The U.S. Department of Agriculture recently announced minor changes to its Conservation Reserve Enhancement Programs along the Ohio River basin and Chesapeake Bay waterways. This announcement comes in the midst of ongoing legal battles about the Environmental Protection Agency’s attempt to regulate pollution in the Chesapeake.
Conservation Reserve Enhancement Programs are a subsection of the USDA’s current Conservation Reserve Program. CREPs target particularly endangered regions and environments (specifically targeting water quality, soil erosion, and wildlife habitat problems) and increase per-acre payments to farmers who sign up for the more stringent environmental regulations. While farmers cannot be enrolled in the Conservation Reserve Program and a Conservation Reserve Enhancement Program, farmers interested in CREPs are encouraged to talk to their local Farm Service Agency representative to prepare to enroll their land when current contracts are up.
The USDA set up the current CREPs in the Ohio Basin and the Chesapeake Bay over 12 years ago. The modification to these programs announced this week is an increase in the total project acreage ceilings, increasing Ohio Basin acreage by 40,000 acres and increasing Chesapeake acreage by 20,000 acres.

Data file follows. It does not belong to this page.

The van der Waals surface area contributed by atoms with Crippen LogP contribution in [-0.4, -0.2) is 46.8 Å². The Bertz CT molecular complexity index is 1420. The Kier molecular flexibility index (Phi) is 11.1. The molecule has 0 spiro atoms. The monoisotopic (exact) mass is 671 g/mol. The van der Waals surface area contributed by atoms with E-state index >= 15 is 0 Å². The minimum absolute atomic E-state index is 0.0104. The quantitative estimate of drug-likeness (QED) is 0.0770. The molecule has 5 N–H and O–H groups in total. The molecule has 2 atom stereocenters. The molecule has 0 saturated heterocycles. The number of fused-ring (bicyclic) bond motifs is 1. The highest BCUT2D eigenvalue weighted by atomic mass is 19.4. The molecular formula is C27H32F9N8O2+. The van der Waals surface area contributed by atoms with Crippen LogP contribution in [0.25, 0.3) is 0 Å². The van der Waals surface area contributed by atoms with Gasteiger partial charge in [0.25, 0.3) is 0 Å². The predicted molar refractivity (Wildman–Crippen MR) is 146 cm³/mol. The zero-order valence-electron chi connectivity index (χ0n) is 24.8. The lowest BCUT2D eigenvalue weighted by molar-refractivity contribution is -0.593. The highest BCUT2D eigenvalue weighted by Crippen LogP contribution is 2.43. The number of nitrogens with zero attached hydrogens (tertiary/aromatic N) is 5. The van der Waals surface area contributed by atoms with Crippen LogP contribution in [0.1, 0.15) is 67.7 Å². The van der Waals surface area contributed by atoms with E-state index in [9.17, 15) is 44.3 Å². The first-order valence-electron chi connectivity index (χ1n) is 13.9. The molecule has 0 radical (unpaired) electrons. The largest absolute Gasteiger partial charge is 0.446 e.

According to the Under Secretary for Farm and Foreign Agricultural Services, “These changes will provide greater flexibility for more Pennsylvania farmers and other land owners to establish conservation cover and increase land stewardship within the Chesapeake Bay watershed.”
The Conservation Reserve adjustments represent an additional front in the federal government’s efforts to clean up pollution in major U.S. waterways. The EPA has already attempted to regulate sediment discharge into the Chesapeake more strictly, and the USDA, working with the EPA, has sought to work with farmers to help clean up the Mississippi River and the Great Lakes.
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Written by: Justin Ellison / Farm Plus Staff Writer